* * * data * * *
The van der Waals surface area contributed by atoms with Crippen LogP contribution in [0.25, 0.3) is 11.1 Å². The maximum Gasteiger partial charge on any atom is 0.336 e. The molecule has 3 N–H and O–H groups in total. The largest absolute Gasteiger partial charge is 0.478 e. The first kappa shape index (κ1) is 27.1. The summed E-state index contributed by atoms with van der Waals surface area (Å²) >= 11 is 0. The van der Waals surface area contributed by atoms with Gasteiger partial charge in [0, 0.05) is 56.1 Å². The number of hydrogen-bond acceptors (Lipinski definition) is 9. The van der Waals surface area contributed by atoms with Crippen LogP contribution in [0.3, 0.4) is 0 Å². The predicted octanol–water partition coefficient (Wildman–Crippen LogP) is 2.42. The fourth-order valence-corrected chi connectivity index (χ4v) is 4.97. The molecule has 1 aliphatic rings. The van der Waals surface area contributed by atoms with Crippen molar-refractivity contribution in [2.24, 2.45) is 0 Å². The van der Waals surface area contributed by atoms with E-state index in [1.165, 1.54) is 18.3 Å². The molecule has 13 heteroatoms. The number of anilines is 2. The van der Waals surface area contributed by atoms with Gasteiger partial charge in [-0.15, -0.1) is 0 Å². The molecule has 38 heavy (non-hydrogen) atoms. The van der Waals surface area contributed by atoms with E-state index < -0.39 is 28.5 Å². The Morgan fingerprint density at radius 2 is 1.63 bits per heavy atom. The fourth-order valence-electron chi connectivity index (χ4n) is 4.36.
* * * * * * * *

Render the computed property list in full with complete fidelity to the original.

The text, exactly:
The van der Waals surface area contributed by atoms with Crippen LogP contribution in [0.25, 0.3) is 11.1 Å². The maximum Gasteiger partial charge on any atom is 0.336 e. The molecule has 3 N–H and O–H groups in total. The largest absolute Gasteiger partial charge is 0.478 e. The first kappa shape index (κ1) is 27.1. The summed E-state index contributed by atoms with van der Waals surface area (Å²) >= 11 is 0. The van der Waals surface area contributed by atoms with Gasteiger partial charge in [0, 0.05) is 56.1 Å². The number of hydrogen-bond acceptors (Lipinski definition) is 9. The van der Waals surface area contributed by atoms with Crippen LogP contribution in [0.3, 0.4) is 0 Å². The predicted octanol–water partition coefficient (Wildman–Crippen LogP) is 2.42. The fourth-order valence-corrected chi connectivity index (χ4v) is 4.97. The molecule has 1 aliphatic rings. The van der Waals surface area contributed by atoms with Crippen molar-refractivity contribution in [2.24, 2.45) is 0 Å². The van der Waals surface area contributed by atoms with E-state index in [1.165, 1.54) is 18.3 Å². The molecule has 13 heteroatoms. The number of anilines is 2. The van der Waals surface area contributed by atoms with Gasteiger partial charge in [-0.15, -0.1) is 0 Å². The molecule has 38 heavy (non-hydrogen) atoms. The van der Waals surface area contributed by atoms with E-state index < -0.39 is 28.5 Å². The Morgan fingerprint density at radius 2 is 1.63 bits per heavy atom. The fourth-order valence-electron chi connectivity index (χ4n) is 4.36.